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Col 13: Name and check your beneficiaries

Recently there was report about a Discovery Life Assurance policyholder discovering that an unknown person was listed as a beneficiary of his policy. The problem was caused by a snarl-up at Discovery, which has now apparently been corrected.

The identity number of the claimant was not used and another name with the same birthdate, surname and initials was used instead. Now Discovery is insisting that both the names and identity numbers must be used – as it always should have been.

Discovery says it also uses extensive checking procedures to ensure proper payouts to beneficiaries.

But this does not mean that fraudulent payments to beneficiaries do not take place – often involving older people.

Bruce Cameron Column 13 Name and check your beneficiaries 13Mar2024

By Bruce Cameron
Co-author of The Ultimate guide to Retirement in South Africa


What is a beneficiary

A beneficiary of a life assurance policy is:

  • The person or people, who will receive the benefits of a life policy, when the assured person dies;

  • A life assurance policy includes numerous types of policies from risk assurance paid on death, on funeral benefits and all the way through to the benefits of the residual capital held in an investment linked living annuity (all living annuities are life assurance policies);

  • The beneficiary/ies must be named in the policy document, preferably with the full name, date of birth and identification (ID or Passport number) of the beneficiary;

  • When a beneficiary is listed the benefits (the cash) will be paid directly to the beneficiary;

  • A named beneficiary receives the money no matter what a last testament (will) states. A beneficiary has precedence over any bequest in a will. If two different people are named as a beneficiary and the heir of a will to the same life assurance policy, the beneficiary will get the money;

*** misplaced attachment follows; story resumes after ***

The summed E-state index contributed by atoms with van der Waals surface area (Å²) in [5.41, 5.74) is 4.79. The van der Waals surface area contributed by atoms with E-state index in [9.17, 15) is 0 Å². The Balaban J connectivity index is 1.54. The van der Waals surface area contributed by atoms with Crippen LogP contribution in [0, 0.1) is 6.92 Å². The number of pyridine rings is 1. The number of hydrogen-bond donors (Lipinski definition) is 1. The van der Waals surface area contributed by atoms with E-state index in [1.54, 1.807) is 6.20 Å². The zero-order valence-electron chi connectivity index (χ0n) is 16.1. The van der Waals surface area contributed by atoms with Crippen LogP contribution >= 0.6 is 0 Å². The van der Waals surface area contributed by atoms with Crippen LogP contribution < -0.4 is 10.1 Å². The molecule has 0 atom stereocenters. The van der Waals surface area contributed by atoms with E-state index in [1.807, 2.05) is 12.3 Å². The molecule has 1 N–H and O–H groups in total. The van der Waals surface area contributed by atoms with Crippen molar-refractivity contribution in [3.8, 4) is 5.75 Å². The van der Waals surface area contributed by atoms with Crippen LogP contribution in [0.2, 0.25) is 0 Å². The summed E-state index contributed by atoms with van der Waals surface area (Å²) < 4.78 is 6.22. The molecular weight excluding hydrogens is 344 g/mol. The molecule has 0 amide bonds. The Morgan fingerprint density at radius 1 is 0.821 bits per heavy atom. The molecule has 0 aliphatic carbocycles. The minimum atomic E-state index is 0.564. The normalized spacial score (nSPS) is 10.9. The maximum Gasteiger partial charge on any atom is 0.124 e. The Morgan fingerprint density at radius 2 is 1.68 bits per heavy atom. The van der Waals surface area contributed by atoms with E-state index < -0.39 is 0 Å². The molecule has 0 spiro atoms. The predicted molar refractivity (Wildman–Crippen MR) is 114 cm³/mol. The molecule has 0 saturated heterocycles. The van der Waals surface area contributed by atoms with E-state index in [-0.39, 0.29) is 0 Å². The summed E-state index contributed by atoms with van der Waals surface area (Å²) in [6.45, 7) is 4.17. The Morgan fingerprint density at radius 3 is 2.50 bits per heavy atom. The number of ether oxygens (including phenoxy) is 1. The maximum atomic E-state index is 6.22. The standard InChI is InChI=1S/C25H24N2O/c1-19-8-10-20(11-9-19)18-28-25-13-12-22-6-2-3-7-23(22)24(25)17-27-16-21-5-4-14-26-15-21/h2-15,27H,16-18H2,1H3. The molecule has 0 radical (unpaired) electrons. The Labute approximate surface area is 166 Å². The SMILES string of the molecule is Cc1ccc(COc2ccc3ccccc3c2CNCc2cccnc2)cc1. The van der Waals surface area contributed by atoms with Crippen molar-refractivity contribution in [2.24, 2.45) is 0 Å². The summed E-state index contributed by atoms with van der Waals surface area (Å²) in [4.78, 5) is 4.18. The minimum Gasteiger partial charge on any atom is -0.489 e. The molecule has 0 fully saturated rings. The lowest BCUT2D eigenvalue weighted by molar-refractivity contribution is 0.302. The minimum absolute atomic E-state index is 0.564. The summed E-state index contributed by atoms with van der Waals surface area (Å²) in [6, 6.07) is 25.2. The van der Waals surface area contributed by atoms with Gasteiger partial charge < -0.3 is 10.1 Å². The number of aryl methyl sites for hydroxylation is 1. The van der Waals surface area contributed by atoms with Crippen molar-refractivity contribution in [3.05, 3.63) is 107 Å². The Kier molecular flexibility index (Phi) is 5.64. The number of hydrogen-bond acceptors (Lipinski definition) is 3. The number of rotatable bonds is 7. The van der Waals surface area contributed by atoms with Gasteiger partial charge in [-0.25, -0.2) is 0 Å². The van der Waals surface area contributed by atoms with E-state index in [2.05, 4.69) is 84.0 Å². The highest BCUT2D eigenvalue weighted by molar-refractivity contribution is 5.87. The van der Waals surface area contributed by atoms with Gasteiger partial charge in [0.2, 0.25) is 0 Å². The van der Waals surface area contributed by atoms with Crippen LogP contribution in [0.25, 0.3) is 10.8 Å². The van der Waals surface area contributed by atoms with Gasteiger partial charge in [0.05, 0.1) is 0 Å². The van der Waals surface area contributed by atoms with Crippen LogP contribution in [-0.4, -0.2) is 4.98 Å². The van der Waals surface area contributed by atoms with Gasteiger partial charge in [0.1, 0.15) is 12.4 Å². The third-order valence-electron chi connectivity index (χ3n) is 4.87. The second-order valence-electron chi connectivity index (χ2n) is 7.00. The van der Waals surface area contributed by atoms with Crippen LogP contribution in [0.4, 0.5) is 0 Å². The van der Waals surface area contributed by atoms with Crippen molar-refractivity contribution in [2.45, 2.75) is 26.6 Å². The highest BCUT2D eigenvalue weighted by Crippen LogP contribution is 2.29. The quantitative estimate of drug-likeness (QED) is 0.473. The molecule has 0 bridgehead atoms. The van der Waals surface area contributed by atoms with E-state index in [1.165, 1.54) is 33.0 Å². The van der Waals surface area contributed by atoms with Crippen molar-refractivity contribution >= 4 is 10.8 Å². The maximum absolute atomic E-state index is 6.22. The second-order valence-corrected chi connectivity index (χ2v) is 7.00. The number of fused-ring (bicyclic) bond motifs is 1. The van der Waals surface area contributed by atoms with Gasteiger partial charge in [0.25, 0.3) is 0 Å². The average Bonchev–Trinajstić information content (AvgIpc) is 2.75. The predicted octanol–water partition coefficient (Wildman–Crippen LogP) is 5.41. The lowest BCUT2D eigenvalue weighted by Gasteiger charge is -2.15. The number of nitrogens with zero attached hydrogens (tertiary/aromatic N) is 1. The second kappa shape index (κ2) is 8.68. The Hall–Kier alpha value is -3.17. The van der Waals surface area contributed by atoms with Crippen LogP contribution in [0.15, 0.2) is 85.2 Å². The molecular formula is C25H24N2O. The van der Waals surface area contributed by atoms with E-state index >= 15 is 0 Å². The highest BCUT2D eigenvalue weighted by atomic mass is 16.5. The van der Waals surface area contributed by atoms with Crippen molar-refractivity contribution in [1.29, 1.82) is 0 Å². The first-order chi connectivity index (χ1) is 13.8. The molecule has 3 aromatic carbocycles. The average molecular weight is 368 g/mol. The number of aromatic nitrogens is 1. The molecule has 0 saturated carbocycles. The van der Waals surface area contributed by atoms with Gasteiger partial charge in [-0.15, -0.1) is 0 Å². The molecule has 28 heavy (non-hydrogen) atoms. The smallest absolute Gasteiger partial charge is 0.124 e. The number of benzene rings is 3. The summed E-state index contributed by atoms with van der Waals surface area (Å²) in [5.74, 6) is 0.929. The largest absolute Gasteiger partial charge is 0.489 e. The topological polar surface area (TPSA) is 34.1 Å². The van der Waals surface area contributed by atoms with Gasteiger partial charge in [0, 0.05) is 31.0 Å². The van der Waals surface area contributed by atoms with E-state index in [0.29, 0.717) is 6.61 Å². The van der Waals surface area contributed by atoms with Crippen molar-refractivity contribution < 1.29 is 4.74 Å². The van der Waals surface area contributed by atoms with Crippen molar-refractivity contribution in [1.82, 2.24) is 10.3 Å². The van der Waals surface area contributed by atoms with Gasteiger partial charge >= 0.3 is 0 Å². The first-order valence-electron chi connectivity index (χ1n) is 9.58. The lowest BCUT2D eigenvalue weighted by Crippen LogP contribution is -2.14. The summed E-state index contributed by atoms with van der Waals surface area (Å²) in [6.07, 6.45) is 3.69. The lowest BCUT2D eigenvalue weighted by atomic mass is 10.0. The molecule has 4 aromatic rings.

• Apart from receiving the cash benefits, which may be as little as paying for a funeral, there are also tax benefits for beneficiaries. No tax is paid by the estate of the policyholder;

  • The benefits are taxed in the name of the beneficiary. This could have many advantages. There are also different ways in which the benefits could be paid. For example, on a living annuity the income could be taken as:

- cash, with the full amount of the benefit being taxed in that tax year in the hands of the beneficiary;

- over five years with the annual amount being added to the

tax of the beneficiary for each tax year. This is a big advantage for people on a lower income or for children, who still have to complete their education; or,

- converted to a new living annuity in the name of the beneficiary with the annual income (pension) taxed in each following year. This is useful for partners. The partner would then also name beneficiaries. You do not need to be over the age of 60 to receive an annual income from a living annuity. You can be any age.


Get proper advice

If you are a beneficiary, you should always get help from an independent Certified Financial Planner (CFP), licensed by the Financial Planning Institute (FPI), to find out your options while also taking account of future tax payments.

You must check with the FPI and Financial Services Conduct Authority (FSCA) that the advisor is an FPI member and registered with FSCA.

The other issue is that using a CFP reduces substantially the chances of being subject to fraud – and fraud is very prevalent.

There have been a multitude of scams over the years from people taking out policies on other people and then murdering them. Then there are some very dishonest financial advisers who hold on to the policy documents and name themselves as beneficiaries. As a potential beneficiary you may never know that you have been defrauded.

How to prevent fraud

Make sure, as the policyholder, you always:

  • Receive all the life assurance contracts you sign;

  • Make sure you name your beneficiaries; and,

  • Check on the names of the beneficiaries. The life assurance company must advise you every year of your beneficiaries.

Some years ago, I had a relative who was sold a life assurance risk policy. He did not need the policy as he was 85, he had no dependants and was financially independent.

Not only did the life assurance product-flogger from Old Mutual sell him a policy he not need but the product-flogger made himself the beneficiary. No action was taken by the company after this came to light.

It was yet another case of the dishonest preying on the elderly in this case with the help of the product provider.

It is also a good thing to inform your beneficiaries; or, someone you know and trust about your life policies and the beneficiaries.

There is a lot more detail on this in the book, The Ultimate Guide to Retirement in South Africa. For more information on how to purchase the book go to Buy Now on the website


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